I'll also mention the "urgency level" of the two processes. In IA, you know that in the end you are going to add to your family. And about mid-way through the process, you see the photo of a child that is going to be yours forever, expect that your new son or daughter is far away and can't come home yet. And you think of this child, from the moment you see him as your own, even though the process is far from complete. He is in your heart from the first moment you see a picture of him and maybe even before. This deep and almost instantaneous love that occurs creates a sense of urgency on the parents part, and they do anything they can to get that child home as fast as they can. It creates a sense of urgency. But when your foster parents on the other hand you have no idea how any of this is going to play out and that changes you're whole viewpoint on how fast you proceed and how important every little step is. You're pretty sure you're heart is gonna be broken at least a few times, and you hope you can stand it when it does happen. You have no idea if you're going to parent this child a few days, a few months, a few years or forever. And you only have the Lord to trust with how it will all play out and when it's time to say goodbye. And that keeps your heart guarded. I hope I can let my guard down when he gets here. Even if I know I'm gonna get my heart broken, she deserves that. Every child deserves to be loved that way even if it's temporary.
Maybe it's because of these different mind sets, that the preparation for the two programs is different. IA is very self-driven. Where as foster licensing and the possible adoption later is kinda like a just sit back and just do the what you're told process. In IA, we were given a BIG list of requirements and a directions, and of course a person at the end of a phone call if need be. But in the end it was us doing the leg work and keeping ourselves going. For our foster licensing, our case worker is doing most of the work. Bless her heart, she is the one that has initiated and largely carried out the majority of the work to not only complete the home study but also gather and submit all the documents to get licensed after then home study is done. She gets all the other documentation gathered up, let's me know if there's something I missed, and gets it all turned in to the state on our behalf.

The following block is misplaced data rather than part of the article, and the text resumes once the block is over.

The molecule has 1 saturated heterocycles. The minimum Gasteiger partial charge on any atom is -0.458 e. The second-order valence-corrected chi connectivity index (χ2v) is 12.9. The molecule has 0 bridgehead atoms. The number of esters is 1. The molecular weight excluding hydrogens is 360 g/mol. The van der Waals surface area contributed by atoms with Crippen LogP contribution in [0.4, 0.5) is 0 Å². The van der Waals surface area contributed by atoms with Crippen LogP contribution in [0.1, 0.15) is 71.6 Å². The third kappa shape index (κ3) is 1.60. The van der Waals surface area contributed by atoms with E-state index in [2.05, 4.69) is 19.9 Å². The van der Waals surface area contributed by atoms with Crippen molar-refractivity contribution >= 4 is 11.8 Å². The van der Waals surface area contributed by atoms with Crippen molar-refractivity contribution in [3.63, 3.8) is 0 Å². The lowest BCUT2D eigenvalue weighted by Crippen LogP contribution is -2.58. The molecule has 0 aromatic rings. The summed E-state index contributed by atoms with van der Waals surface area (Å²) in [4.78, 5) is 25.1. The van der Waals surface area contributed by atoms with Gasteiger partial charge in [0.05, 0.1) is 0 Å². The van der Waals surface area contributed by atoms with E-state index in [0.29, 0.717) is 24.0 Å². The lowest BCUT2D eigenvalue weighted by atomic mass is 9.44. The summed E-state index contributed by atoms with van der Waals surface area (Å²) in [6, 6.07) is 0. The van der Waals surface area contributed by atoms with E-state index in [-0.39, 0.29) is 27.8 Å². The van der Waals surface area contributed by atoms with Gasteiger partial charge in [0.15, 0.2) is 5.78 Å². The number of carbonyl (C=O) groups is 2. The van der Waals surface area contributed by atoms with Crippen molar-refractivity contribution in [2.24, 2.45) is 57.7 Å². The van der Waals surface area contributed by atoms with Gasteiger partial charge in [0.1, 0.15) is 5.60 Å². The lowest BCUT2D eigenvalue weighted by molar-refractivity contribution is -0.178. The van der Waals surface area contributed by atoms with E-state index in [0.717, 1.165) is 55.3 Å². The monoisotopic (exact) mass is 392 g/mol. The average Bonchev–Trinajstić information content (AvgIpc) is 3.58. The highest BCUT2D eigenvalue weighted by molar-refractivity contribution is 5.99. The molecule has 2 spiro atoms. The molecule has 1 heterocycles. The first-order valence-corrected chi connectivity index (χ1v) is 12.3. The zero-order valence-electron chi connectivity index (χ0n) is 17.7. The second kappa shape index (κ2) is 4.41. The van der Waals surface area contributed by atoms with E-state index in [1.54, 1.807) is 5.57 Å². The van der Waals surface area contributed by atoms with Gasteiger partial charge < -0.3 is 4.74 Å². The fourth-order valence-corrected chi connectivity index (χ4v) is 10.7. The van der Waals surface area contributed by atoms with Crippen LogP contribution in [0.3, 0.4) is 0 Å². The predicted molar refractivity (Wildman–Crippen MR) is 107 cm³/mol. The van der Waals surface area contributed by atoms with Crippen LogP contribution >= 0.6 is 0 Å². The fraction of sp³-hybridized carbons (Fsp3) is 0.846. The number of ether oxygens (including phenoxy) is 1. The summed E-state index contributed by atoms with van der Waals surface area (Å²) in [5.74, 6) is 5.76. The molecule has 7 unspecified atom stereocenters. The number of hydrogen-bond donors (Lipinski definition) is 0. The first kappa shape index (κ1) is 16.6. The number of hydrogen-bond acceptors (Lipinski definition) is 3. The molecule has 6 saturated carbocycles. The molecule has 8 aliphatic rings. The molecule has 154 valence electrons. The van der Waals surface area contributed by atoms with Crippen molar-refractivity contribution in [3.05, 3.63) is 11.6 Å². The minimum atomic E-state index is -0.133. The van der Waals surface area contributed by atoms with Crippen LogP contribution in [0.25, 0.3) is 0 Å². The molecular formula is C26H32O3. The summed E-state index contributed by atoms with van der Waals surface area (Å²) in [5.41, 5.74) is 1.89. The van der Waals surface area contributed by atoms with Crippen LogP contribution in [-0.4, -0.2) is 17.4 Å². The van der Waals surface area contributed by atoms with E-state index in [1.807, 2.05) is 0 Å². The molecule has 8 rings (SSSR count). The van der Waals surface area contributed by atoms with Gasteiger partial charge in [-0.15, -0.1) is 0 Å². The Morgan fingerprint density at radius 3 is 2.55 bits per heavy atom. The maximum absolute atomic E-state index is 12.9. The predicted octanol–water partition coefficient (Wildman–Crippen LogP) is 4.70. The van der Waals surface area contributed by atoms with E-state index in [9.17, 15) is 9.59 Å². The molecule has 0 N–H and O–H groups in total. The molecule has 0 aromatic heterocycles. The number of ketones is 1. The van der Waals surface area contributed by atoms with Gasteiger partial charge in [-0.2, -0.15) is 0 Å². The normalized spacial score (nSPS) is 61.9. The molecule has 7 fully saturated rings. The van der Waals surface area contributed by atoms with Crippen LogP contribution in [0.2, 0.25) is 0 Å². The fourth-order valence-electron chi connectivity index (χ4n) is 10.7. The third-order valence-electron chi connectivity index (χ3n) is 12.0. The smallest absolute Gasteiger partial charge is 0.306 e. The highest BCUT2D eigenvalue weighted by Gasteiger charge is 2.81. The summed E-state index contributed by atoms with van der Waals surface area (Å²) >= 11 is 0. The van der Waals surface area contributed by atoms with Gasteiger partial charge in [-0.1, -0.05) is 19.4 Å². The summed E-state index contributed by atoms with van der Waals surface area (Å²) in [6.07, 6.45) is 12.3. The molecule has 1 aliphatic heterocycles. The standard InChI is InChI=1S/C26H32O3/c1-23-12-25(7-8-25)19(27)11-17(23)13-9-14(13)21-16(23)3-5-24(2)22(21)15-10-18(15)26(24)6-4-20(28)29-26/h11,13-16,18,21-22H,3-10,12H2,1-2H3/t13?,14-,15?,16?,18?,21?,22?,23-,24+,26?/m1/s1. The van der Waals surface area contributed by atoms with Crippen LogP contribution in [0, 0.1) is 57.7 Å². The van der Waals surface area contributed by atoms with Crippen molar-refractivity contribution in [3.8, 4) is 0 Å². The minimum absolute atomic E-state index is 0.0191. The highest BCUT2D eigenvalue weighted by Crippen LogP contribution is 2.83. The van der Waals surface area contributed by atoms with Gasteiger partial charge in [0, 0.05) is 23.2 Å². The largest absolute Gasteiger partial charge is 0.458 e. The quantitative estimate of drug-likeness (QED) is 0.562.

But I'll finish this wit the biggest difference that's on my mind right now. Timing! The waiting in international adoption is grueling, tear jerking and can be heart breaking especially if you are waiting for a special needs child! It was months after all the docs left our hand till we saw a photo of a child that would be ours, months to get all the docs to the right place and then stamped by the right people. And months more after that till we had our child home. On the other hand, once the foster care paperwork is turned in to the official place, like ours was this morning, licensing usually happens from 24 hours to a week later. And because there is such a shortage of foster families in our state, placement of a child also happens quite quickly. Sometimes in days. A foster friend warned me that she got a call later that afternoon so not to be surprised.
I feel like I'm at the top of the roller coaster looking down.
It's gonna be a wild ride!